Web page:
23 January 2012

Making the Supper Significant

I grew up Baptist.  When I was a child my mother took my sister and I to a little independent Baptist church not even a mile from our home.  It was there that I was first introduced to the Lord's Supper.  I observed it for sometime before I could actually participate in it myself.  But after my conversion and subsequent baptism as a believer I found myself participating. 

At my little childhood church the Lord's Supper was observed the first Sunday of each month (if my memory serves me well at this moment).  We did the supper at the end of a typical service. Men would pass out the bread (a little stale cracker) first and we would eat it together.  Then they would pass out the wine in little cups.  Now, I don't mean wine in the symbolic sense.  We used the real thing!  That's right. The first time alcohol passed over my lips was as a minor in church.  It was a strange juxtaposition of biblical literalness and fundamentalist Christianity.  The church used real wine because that's what Jesus used.  However, as conservative Baptists and heirs of the temperance movement we promoted teetotalism as the proper Christian lifestyle.   I can still remember a friend who got into trouble for finishing off the leftovers after a service down in the basement kitchen like he was throwing back shots at a bar.  I digress.  After we had finished receiving the elements, then we would sing a hymn.  I remember while we sang the pastor would walk to the back.  When we finished the last note he would say, "and after they had sung a hymn, they went out."  Then we would leave. 

I believe that I had a decent understanding of what we were doing in the Lord's Supper even as a child.  However, I'm not sure that I was ever led to have a significant appreciation for it.  It always felt like an add on, an afterthought.  It never felt like it was the point of a service.

I came to realize over time through experience and some education that the de-emphais on the Lord's Supper in some Protestant traditions (including mine) is largely due to the anti-Catholic sentiment that has pervaded them.  I can vividly recall having the impression as a youngster within my Baptist circle that being Roman Catholic was much worse than being an outright heathen.  This is understandable for two reasons.  First, Protestants and Catholics fought like cats and dogs for centuries creating generations of animosity and suspicion.  Secondly, the official teachings of the Roman Catholic Church constitute a different gospel that is false.  Their errors include a message of salvation that is based on the performance of sacramental works.  Although there are seven sacraments for the faithful, the Lord's Supper (called the Eucharist among Catholics) is the most important. It is observed every week and by some every day.  It is the means by which Christ gives His grace to sinners.  It is also considered to be literal.  The Catholic Church teaches that the bread and wine are literally transformed in their substance into the body and blood of Christ once it has been consecrated by the priest.  It's easy to understand why my tradition would go out of its way to avoid looking, feeling, or acting in any way Catholic.

Although, I do reject Roman Catholic teaching about the Lord's Supper, I do not want to throw the proverbial baby out with the bath water.  In classic historical overreaction, I think we Baptists have diminished the significance of the Lord's Table.  Jesus clearly told his disciples to repeat the memorial he created together regularly until He returned.  He wanted them to remember together.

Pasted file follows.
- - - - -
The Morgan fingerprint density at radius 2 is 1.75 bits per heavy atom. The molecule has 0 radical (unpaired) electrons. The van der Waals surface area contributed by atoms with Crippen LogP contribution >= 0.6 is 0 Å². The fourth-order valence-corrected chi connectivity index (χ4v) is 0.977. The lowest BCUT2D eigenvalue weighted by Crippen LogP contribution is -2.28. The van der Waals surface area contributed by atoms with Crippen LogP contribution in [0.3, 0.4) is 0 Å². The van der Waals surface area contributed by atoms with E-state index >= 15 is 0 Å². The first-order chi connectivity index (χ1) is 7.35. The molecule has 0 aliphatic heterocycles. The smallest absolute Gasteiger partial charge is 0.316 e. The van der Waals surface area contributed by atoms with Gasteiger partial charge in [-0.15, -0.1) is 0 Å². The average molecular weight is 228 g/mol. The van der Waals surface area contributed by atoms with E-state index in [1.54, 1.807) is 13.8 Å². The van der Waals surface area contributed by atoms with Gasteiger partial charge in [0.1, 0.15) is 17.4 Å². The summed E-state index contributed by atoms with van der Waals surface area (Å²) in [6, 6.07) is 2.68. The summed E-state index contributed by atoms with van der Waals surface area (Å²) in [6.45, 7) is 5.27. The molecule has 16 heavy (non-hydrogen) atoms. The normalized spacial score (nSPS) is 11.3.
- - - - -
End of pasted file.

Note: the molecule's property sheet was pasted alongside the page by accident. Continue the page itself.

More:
I've had to work as a pastor to make the Lord's Supper more significant in my own life.  I've had to personally strive to connect with Jesus' intent in instituting it for His church and to discern what spiritual benefit God intends for His people through it.  Sadly, I've had to prod myself to care more about the Lord's Supper as a leader in the church.

At FBC Hazard we observe the Lord's Supper once each quarter.  We may observe it a couple more times on special occasions - in all, around 5-6 times each year.  That's not very often.  I remember being told that the reason we Baptists didn't observe the supper each Sunday is because we didn't want to lose its special quality with too much familiarity (like those Catholics!).  By, the way I live next door to a Catholic church and the priest and I are friends...just in case you were wondering.  No hating here.  I digress again.   However, I couldn't discern much special about the supper even in our less frequent observances. 

As a pastor I'm trying to put more emphasis on the supper on the Sunday's that we do observe it.  I'm committed now to make sure we always do it in prime time on Sunday morning.  I'm also committed to making everything about the service move toward the climax of observing the supper and partaking of the elements.  I will still give a message, but that message will connect to the significance of the Lord's Supper for the corporate life of the church.  It's one of the few times I depart from my expository march through the book I'm preaching through.  My hope is that by the time the elements are in the hands of believer's that their hearts and minds are saturated with an awareness of what they are doing and why.  In the end, I want all of our affections to be warmed again for Christ.  I believe when I do the best I can to help believer's truly pause and remember, the result is that they filled even more deeply with love and gratitude for the One who gave Himself for them.

I hope that you will join me as a Protestant who cherishes the Lord's Supper.  There is nothing magical or even supernatural in the memorial, but it is spiritually significant when we approach it as such.     

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